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WORLD
September 1, 2011 | By Tracy Wilkinson, Los Angeles Times
Two women from the world of Mexico City journalism were abducted and slain, their naked, bound bodies found Thursday in a field behind a cemetery, authorities said. Although dozens of journalists have been killed, kidnapped or threatened as part of Mexico's spiraling violence, this appears to be the first time news media employees have been slain in the relative safe harbor of Mexico City. It was not immediately known whether the attacks on the women were related to their work.
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CALIFORNIA | LOCAL
June 2, 2012 | Steve Lopez
Illegal drugs by the tons are smuggled into California each year by sea, by land and by air. Cocaine, marijuana, methamphetamine and heroin are either produced in or pass through Mexico, where 50,000 people have been killed in the last six years in an escalating war among cartels. Some of the victims have been beheaded, mutilated or left hanging from bridges, not necessarily because of their involvement in the trade, but as a diabolical demonstration that the drug lords will stop at nothing to dominate the market.
NEWS
September 12, 1989 | RONALD J. OSTROW, Times Staff Writer
U.S. anti-drug agencies suffer from "large gaps" in their knowledge of how the Colombian cocaine cartels operate, and even when important information is obtained, it is not used effectively, a Senate report obtained Monday concludes. The report of the Republican staff of the Senate Governmental Affairs permanent investigations subcommittee, which began its inquiry a year ago, charged that U.S.
NATIONAL
October 30, 2008 | Richard A. Serrano, Serrano is a Times staff writer.
Federal authorities in Atlanta announced grand jury indictments Wednesday against 41 people allegedly connected to violent Mexican drug cartels, including a former deputy sheriff from Texas stopped with nearly $1 million in cash hidden in his pickup on a Georgia highway. The trafficking operation moved hundreds of kilograms of cocaine and marijuana from the Southwest border to Atlanta, authorities said.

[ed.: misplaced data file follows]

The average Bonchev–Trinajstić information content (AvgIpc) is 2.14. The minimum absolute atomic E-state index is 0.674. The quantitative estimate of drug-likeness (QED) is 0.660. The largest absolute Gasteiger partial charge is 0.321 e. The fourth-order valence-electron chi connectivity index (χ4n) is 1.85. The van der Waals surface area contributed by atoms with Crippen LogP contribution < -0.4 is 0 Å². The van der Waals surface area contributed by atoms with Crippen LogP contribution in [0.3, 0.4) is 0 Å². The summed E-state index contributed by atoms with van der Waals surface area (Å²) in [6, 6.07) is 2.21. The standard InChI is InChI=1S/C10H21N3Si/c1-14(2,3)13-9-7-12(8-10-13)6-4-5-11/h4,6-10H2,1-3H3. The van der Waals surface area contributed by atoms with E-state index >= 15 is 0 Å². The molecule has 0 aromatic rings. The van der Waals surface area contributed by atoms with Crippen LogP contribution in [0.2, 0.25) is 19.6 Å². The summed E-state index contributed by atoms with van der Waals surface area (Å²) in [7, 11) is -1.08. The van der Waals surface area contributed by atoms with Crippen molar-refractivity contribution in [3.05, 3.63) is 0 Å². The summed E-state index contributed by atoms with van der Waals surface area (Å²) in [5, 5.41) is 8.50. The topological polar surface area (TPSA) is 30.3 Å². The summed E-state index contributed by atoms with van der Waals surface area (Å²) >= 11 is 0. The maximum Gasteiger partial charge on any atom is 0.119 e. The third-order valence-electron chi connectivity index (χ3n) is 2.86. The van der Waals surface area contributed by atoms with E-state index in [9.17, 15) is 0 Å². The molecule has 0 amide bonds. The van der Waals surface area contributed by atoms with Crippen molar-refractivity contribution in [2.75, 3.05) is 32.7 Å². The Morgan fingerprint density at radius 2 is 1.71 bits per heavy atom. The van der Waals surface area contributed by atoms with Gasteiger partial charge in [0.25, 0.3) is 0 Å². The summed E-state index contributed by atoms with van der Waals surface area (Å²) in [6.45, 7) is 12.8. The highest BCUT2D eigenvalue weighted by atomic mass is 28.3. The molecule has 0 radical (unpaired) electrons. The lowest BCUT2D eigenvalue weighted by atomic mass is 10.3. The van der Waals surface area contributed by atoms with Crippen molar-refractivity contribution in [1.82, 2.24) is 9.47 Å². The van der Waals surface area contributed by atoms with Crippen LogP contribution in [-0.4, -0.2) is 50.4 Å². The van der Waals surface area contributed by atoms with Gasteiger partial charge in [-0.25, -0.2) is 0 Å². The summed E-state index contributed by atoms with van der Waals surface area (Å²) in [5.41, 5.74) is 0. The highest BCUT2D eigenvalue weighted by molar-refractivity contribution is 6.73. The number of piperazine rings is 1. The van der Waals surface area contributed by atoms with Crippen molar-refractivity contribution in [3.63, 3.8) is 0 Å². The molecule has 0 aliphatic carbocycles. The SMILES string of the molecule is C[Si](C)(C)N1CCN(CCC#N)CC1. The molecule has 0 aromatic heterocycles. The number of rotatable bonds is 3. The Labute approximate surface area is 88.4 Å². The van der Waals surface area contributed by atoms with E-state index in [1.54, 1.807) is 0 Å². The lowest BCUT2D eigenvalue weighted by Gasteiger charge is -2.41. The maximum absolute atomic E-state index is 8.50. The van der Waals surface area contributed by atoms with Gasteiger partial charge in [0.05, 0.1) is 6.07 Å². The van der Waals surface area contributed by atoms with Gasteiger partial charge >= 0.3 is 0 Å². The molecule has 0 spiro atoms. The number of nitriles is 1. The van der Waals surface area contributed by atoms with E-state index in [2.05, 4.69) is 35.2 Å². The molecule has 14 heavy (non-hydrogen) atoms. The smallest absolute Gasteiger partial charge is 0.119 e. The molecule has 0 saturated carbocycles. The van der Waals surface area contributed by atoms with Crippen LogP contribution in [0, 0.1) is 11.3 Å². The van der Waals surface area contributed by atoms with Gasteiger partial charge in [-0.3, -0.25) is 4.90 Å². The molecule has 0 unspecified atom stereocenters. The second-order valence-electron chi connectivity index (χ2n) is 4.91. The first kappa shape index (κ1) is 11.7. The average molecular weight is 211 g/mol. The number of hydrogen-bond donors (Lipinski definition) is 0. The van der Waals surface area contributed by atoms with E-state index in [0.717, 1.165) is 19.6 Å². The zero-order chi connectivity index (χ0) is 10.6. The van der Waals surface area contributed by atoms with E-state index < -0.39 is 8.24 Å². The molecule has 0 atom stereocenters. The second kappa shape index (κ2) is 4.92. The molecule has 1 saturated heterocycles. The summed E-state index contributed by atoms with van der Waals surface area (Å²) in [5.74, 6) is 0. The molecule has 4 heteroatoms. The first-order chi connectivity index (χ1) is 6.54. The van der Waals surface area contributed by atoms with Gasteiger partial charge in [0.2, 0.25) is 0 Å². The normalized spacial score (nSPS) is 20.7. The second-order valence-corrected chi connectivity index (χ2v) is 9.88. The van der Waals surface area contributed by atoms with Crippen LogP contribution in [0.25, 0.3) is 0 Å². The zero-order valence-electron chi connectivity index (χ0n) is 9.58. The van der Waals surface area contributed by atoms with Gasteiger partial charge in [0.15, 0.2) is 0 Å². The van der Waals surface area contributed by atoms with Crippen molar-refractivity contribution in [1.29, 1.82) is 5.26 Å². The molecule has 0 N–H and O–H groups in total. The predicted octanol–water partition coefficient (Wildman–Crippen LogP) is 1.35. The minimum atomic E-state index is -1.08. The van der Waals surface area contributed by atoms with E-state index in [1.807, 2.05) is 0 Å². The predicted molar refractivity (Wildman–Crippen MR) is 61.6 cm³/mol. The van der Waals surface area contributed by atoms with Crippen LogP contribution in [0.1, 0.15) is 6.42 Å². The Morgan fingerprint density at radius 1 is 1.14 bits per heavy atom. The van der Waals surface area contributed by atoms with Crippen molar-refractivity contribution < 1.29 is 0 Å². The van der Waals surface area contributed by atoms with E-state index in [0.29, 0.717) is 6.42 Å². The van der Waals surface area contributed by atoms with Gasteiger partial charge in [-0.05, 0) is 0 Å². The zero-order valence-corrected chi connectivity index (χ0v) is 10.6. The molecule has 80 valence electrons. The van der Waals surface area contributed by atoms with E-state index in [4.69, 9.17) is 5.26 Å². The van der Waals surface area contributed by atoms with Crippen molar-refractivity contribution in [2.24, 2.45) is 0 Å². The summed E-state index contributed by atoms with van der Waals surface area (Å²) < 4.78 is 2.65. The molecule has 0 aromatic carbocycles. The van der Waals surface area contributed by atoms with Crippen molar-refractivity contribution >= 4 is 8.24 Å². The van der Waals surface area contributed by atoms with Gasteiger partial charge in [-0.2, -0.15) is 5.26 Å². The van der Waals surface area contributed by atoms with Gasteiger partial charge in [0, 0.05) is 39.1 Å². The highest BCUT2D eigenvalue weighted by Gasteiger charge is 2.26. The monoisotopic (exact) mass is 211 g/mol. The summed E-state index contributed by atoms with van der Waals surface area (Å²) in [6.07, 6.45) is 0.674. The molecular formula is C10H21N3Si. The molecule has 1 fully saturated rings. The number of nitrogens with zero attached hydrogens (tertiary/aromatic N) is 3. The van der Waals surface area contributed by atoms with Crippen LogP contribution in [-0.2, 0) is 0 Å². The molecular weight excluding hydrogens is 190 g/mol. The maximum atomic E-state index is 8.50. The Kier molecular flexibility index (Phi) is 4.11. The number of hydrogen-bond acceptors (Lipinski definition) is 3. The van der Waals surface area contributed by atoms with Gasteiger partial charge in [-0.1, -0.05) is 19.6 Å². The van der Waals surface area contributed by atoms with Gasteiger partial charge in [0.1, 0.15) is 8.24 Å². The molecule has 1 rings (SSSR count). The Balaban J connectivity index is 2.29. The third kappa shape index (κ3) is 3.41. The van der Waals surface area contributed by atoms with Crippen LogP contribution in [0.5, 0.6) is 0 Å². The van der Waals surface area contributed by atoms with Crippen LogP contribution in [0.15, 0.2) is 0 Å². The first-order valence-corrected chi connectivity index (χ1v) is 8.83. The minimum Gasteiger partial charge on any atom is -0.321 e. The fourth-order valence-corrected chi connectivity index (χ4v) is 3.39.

NEWS
October 31, 1999 | JAMES F. SMITH, TIMES STAFF WRITER
Mexican officials said Saturday that they have arrested a veteran boss of a drug cartel that smuggles Colombian cocaine up Mexico's Pacific Coast into the United States, and thus crippled a major branch of the Juarez cartel. Mariano Herran Salvatti, Mexico's top drug prosecutor, told reporters that agents arrested Juan Jose Quintero Payan, a longtime trafficker, when he arrived at a house in Guadalajara on Friday night for a tryst with his lover.
NEWS
August 28, 1989 | WILLIAM R. LONG, Times Staff Writer
Amid a campaign of terror by Colombian cocaine barons, bombs exploded Sunday at nine banks--one of the blasts killing a university student--and radio stations reported the resignation of a key Cabinet official in President Virgilio Barco Vargas' war against the traffickers.
NEWS
June 3, 1998 | JAMES F. SMITH, TIMES STAFF WRITER
Mexican authorities said Tuesday that they had smashed the country's main synthetic drug cartel, dealing a powerful blow to methamphetamine trafficking into California and other American states. Mexico's top anti-drug official, Mariano Herran Salvatti, told reporters that police arrested the suspected cartel leaders, Luis and Jesus Amezcua-Contreras, and seized 125 properties and businesses that were being used to smuggle the drugs and launder the profits.
SPORTS
February 5, 1990 | RANDY HARVEY, TIMES STAFF WRITER
It was the year of living dangerously in Colombia. A presidential candidate was assassinated in August, leading to a declaration of war by the government against the drug cartels. By the end of 1989, the death toll reached more than 300. Yet, when Credencial magazine polled 344 people in four cities about the year's top news story in Colombia, the assassination of presidential candidate Luis Carlos Galan finished second at 19.8%. The drug war was third at 12.3%. The winner, 39.
OPINION
March 25, 2010 | By Jorge Castañeda
In Ciudad Juarez this month, Mexican President Felipe Calderon insisted that appearances notwithstanding, drug violence had begun to recede thanks to the yearlong presence of 10,000 Mexican troops in the border city. Yet according to his own government's figures, there have been 536 executions in Juarez since Jan. 1, which is 100 more than during the same period last year. And the violence is not localized to a few border towns like Juarez. Over a holiday weekend in Acapulco this month, 34 people were assassinated in drug-related incidents; nearly 20 suffered the same fate in the drug-producing state of Sinaloa; and perhaps most poignant, two graduate students from Mexico's premier private university, Monterrey Tech, lost their lives March 19, victims of crossfire as the Mexican military pursued drug cartel members at the entrance to the campus.
NEWS
May 14, 1995 | MARK FINEMAN, TIMES STAFF WRITER
Police intensified a nationwide hunt for the leaders of Mexico's notorious Arellano drug cartel Saturday after state and federal prosecutors named them as prime suspects in last week's murder of former Jalisco Atty. Gen. Leobardo Larios Guzman.
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